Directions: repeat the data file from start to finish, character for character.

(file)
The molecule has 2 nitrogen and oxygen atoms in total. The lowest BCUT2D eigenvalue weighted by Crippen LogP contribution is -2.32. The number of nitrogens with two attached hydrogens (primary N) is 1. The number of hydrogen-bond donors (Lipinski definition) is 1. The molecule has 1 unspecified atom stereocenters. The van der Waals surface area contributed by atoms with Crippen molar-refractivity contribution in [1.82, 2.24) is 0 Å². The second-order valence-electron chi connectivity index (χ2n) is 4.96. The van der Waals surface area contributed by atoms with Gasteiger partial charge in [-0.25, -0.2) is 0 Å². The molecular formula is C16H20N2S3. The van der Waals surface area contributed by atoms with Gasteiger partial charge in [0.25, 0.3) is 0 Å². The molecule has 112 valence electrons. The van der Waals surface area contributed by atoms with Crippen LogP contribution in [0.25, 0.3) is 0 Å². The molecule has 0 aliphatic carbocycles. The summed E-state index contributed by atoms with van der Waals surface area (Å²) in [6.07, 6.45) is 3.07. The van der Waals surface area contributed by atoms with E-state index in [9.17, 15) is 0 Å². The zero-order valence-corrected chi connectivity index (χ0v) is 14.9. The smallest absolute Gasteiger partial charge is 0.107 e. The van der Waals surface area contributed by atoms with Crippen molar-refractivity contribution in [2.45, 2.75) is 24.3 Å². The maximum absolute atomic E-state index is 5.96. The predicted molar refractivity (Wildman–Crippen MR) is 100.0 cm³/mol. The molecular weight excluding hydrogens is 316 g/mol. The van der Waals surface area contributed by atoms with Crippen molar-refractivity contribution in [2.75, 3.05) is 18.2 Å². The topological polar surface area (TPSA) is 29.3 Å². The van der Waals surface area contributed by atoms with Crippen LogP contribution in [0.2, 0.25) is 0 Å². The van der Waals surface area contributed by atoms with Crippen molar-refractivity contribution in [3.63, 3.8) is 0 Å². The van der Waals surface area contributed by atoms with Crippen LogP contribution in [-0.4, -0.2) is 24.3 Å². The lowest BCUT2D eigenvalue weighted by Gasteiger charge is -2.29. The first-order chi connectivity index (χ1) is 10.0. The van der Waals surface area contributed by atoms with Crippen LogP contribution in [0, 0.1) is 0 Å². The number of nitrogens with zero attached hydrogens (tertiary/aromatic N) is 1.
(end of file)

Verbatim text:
The molecule has 2 nitrogen and oxygen atoms in total. The lowest BCUT2D eigenvalue weighted by Crippen LogP contribution is -2.32. The number of nitrogens with two attached hydrogens (primary N) is 1. The number of hydrogen-bond donors (Lipinski definition) is 1. The molecule has 1 unspecified atom stereocenters. The van der Waals surface area contributed by atoms with Crippen molar-refractivity contribution in [1.82, 2.24) is 0 Å². The second-order valence-electron chi connectivity index (χ2n) is 4.96. The van der Waals surface area contributed by atoms with Gasteiger partial charge in [-0.25, -0.2) is 0 Å². The molecular formula is C16H20N2S3. The van der Waals surface area contributed by atoms with Gasteiger partial charge in [0.25, 0.3) is 0 Å². The molecule has 112 valence electrons. The van der Waals surface area contributed by atoms with Crippen LogP contribution in [0.25, 0.3) is 0 Å². The molecule has 0 aliphatic carbocycles. The summed E-state index contributed by atoms with van der Waals surface area (Å²) in [6.07, 6.45) is 3.07. The van der Waals surface area contributed by atoms with E-state index in [9.17, 15) is 0 Å². The zero-order valence-corrected chi connectivity index (χ0v) is 14.9. The smallest absolute Gasteiger partial charge is 0.107 e. The van der Waals surface area contributed by atoms with Crippen molar-refractivity contribution in [2.45, 2.75) is 24.3 Å². The maximum absolute atomic E-state index is 5.96. The predicted molar refractivity (Wildman–Crippen MR) is 100.0 cm³/mol. The molecular weight excluding hydrogens is 316 g/mol. The van der Waals surface area contributed by atoms with Crippen molar-refractivity contribution in [2.75, 3.05) is 18.2 Å². The topological polar surface area (TPSA) is 29.3 Å². The van der Waals surface area contributed by atoms with Crippen LogP contribution in [0.2, 0.25) is 0 Å². The van der Waals surface area contributed by atoms with Crippen molar-refractivity contribution in [3.63, 3.8) is 0 Å². The van der Waals surface area contributed by atoms with Crippen LogP contribution in [-0.4, -0.2) is 24.3 Å². The lowest BCUT2D eigenvalue weighted by Gasteiger charge is -2.29. The first-order chi connectivity index (χ1) is 10.0. The van der Waals surface area contributed by atoms with Crippen LogP contribution in [0, 0.1) is 0 Å². The number of nitrogens with zero attached hydrogens (tertiary/aromatic N) is 1.